How many rejections did you get before you had something published? How did you deal with them?

I haven’t had many rejections because I haven’t sent out much work. The first “real” submission I did was with the American River Literary Review and luckily I got accepted. This was in the 1990s and I was already an adult teaching high school and giving writing another chance. Since then, I have entered different writing contests and sent in short stories and I think I almost expect to get rejected. Most of my friends are pretty upset with this attitude.

How did you celebrate when you got your first acceptance?

Hmm, don’t remember unless you count Diet Dr. Pepper and a Hershey Bar in seventh grade when my first short story appeared in the Wawona Wild Cat Newsletter in Fresno. Otherwise, I celebrate by telling my husband and him telling me how good a writer I am and me never believing it.

Do you prefer typing or pencil to paper when you write?

Both. I have found with prompts in writing group, that a journal and pen is the best way to write a first draft, I don’t “edit” so much. I have read where writing by hand does something different to the brain, engages the whole body experience of creativity. I really like that. I prefer typing when I am by myself and when I edit a piece. I also sometimes prefer writing with coffee and other times with wine. Depends on the mood.

What do you do when you’re not writing?

Think about when am I going to have time to write? That actually is true. But most of my time is taken up with teaching. I am a Medical Science Instructor for a small, public school called Health Professions High School in Sacramento Unified School District. My week days and weekends are full of lesson planning, researching, grading papers, and working with wonderful students who teach me more than I teach them. I also am the Senior Project Advisor and Creative Writing Club Advisor in which we work closely with the non-profit 916Ink Literacy organization to help students publish their creative writing. At Health Professions we have published three books so far based on creative writing and medicine. Besides teaching and writing, I love traveling with my husband, Rick Kushman; running; and watching re-runs of West Wing, the best show ever on television.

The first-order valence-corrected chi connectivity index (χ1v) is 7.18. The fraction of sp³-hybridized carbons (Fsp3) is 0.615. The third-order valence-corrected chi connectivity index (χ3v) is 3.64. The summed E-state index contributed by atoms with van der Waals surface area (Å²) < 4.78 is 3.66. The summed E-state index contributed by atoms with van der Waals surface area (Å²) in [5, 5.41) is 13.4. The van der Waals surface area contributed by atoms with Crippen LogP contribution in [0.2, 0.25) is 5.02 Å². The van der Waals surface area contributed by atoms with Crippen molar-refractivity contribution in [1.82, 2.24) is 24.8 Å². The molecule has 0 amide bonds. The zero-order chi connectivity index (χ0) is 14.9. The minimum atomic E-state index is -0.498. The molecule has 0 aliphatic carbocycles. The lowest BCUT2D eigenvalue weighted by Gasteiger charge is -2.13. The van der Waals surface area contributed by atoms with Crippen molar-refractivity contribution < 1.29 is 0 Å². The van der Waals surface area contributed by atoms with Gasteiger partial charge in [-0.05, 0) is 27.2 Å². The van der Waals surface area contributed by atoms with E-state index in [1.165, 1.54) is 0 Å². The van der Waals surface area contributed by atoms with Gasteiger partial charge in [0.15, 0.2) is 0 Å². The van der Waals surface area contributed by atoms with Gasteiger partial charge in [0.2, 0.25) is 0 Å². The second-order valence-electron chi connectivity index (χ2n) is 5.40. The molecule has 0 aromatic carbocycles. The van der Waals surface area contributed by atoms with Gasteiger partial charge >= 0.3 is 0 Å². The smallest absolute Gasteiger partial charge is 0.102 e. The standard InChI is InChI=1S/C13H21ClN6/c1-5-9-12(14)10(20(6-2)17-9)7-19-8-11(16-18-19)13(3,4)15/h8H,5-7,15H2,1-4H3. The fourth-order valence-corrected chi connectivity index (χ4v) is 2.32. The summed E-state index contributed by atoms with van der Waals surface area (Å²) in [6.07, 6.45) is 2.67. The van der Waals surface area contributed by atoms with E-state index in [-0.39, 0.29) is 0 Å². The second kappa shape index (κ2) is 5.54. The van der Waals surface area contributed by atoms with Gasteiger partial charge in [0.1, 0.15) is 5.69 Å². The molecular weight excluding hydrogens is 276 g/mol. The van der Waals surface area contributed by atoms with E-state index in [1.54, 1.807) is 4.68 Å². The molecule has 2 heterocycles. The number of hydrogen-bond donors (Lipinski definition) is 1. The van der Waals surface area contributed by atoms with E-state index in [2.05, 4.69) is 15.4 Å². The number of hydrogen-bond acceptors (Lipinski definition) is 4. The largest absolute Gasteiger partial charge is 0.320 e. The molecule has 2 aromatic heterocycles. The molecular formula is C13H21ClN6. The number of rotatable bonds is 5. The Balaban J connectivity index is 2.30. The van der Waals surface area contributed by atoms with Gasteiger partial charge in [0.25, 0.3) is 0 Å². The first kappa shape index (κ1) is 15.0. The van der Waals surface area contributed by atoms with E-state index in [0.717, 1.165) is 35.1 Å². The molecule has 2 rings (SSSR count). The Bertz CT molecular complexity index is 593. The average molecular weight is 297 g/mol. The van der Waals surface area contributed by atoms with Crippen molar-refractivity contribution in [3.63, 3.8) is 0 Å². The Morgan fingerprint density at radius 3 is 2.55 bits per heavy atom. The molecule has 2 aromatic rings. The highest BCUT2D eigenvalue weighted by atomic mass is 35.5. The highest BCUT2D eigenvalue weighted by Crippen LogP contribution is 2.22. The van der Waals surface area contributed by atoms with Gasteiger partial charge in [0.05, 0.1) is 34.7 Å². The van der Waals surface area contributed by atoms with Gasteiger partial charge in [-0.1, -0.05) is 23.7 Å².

Who is your favorite author?

I have many, but Alice Munro is the best short story writer ever. She has the brilliance of making the reader care about an ordinary yet obscure character without being sentimental. And Emily Dickinson. Sometimes I have no idea what she is writing about, but since about seventh grade when I started reading her poems on my own, I fell in love with the language and the humanity of her words. And I have to add Ernest Hemingway, not my complete favorite, but I love most of his short stories and we share the same birthday (July 21).

What are some of your favorite books?

I usually like books that make me care about the characters despite flaws and are realistic. Also, they need to have a moral code is not traditional, but I love books about survival in extreme and ordinary ways, but not futuristic, dystopia ones. I also am a sucker for “coming of age” novels and for works that blend quiet feminism with good story telling.

Some of my favorites:
Poisonwood Bible by Barbara Kingsolver
(my favorite recent one) The Yonahlossee Riding Camp for Girls by Anton DiSclafani
The Bluest Eye and Mercy by Toni Morrison
ALL Short Stories by Alice Munroe
The Grass is Singing by Doris Lessing
Disgrace by J.M. Coetzee
Sophie’s World (fun, fun way of exploring philosophers) by Jostein Gaarder
A Tree Grows in Brooklyn by Betty Smith
Cider House Rules by John Irving
Sport of Nature by Nadine Gordimer
Member of the Wedding by Carson McCullers
A Son Also Rises by Hemingway

Do you have any advice for other writers?

I tell my students to find their own voice and don’t over edit. I am a firm believer in the Amherst Writers Artist practice in which you write freely on the first draft and only receive supportive praise until you are ready for a second draft. Also, to read what you love.

Is there anything else you would like to share with the readers?

This is the best part of writing for me now: Pour a glass of wine, have a bite of cheese, and let your husband make you dinner and give you a prompt. I am so lucky that my husband indulges me this way: He cooks and I write and then he listens to my stories. Very Out of Africa-esque. On those moments, we are both doing what we love.